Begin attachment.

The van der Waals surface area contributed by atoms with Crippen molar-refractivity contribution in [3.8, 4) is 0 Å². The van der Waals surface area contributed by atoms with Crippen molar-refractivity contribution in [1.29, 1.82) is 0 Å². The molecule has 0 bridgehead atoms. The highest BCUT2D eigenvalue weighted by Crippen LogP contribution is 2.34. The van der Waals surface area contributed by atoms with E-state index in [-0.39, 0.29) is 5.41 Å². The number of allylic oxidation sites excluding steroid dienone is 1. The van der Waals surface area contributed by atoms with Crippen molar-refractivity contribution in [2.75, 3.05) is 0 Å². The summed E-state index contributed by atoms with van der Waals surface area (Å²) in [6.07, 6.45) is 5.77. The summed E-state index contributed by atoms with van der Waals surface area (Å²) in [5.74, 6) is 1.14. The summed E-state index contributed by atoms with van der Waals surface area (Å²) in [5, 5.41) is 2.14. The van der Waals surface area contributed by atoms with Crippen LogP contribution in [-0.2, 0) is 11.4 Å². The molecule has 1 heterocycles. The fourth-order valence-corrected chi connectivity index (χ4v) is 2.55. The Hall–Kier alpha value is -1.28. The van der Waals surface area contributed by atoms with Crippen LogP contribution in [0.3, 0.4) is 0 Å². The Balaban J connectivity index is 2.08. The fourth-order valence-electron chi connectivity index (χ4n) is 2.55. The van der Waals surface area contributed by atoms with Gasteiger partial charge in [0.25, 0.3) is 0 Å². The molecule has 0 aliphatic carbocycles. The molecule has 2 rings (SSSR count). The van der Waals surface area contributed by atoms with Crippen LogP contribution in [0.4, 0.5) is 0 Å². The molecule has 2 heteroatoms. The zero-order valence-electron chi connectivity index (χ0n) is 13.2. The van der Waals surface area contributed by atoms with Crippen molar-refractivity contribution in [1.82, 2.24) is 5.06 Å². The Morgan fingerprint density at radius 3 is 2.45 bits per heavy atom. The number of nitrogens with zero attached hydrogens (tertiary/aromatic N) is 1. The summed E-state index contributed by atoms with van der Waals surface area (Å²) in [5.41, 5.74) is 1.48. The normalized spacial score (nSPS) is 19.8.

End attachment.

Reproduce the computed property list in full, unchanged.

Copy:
The van der Waals surface area contributed by atoms with Crippen molar-refractivity contribution in [3.8, 4) is 0 Å². The van der Waals surface area contributed by atoms with Crippen molar-refractivity contribution in [1.29, 1.82) is 0 Å². The molecule has 0 bridgehead atoms. The highest BCUT2D eigenvalue weighted by Crippen LogP contribution is 2.34. The van der Waals surface area contributed by atoms with E-state index in [-0.39, 0.29) is 5.41 Å². The number of allylic oxidation sites excluding steroid dienone is 1. The van der Waals surface area contributed by atoms with Crippen molar-refractivity contribution in [2.75, 3.05) is 0 Å². The summed E-state index contributed by atoms with van der Waals surface area (Å²) in [6.07, 6.45) is 5.77. The summed E-state index contributed by atoms with van der Waals surface area (Å²) in [5.74, 6) is 1.14. The summed E-state index contributed by atoms with van der Waals surface area (Å²) in [5, 5.41) is 2.14. The van der Waals surface area contributed by atoms with Crippen LogP contribution in [-0.2, 0) is 11.4 Å². The molecule has 1 heterocycles. The fourth-order valence-corrected chi connectivity index (χ4v) is 2.55. The Hall–Kier alpha value is -1.28. The van der Waals surface area contributed by atoms with Crippen LogP contribution in [0.3, 0.4) is 0 Å². The Balaban J connectivity index is 2.08. The fourth-order valence-electron chi connectivity index (χ4n) is 2.55. The van der Waals surface area contributed by atoms with Gasteiger partial charge in [0.25, 0.3) is 0 Å². The molecule has 0 aliphatic carbocycles. The molecule has 2 rings (SSSR count). The van der Waals surface area contributed by atoms with Crippen LogP contribution in [0.4, 0.5) is 0 Å². The molecule has 2 heteroatoms. The zero-order valence-electron chi connectivity index (χ0n) is 13.2. The van der Waals surface area contributed by atoms with Crippen molar-refractivity contribution in [1.82, 2.24) is 5.06 Å². The Morgan fingerprint density at radius 3 is 2.45 bits per heavy atom. The number of nitrogens with zero attached hydrogens (tertiary/aromatic N) is 1. The summed E-state index contributed by atoms with van der Waals surface area (Å²) in [5.41, 5.74) is 1.48. The normalized spacial score (nSPS) is 19.8.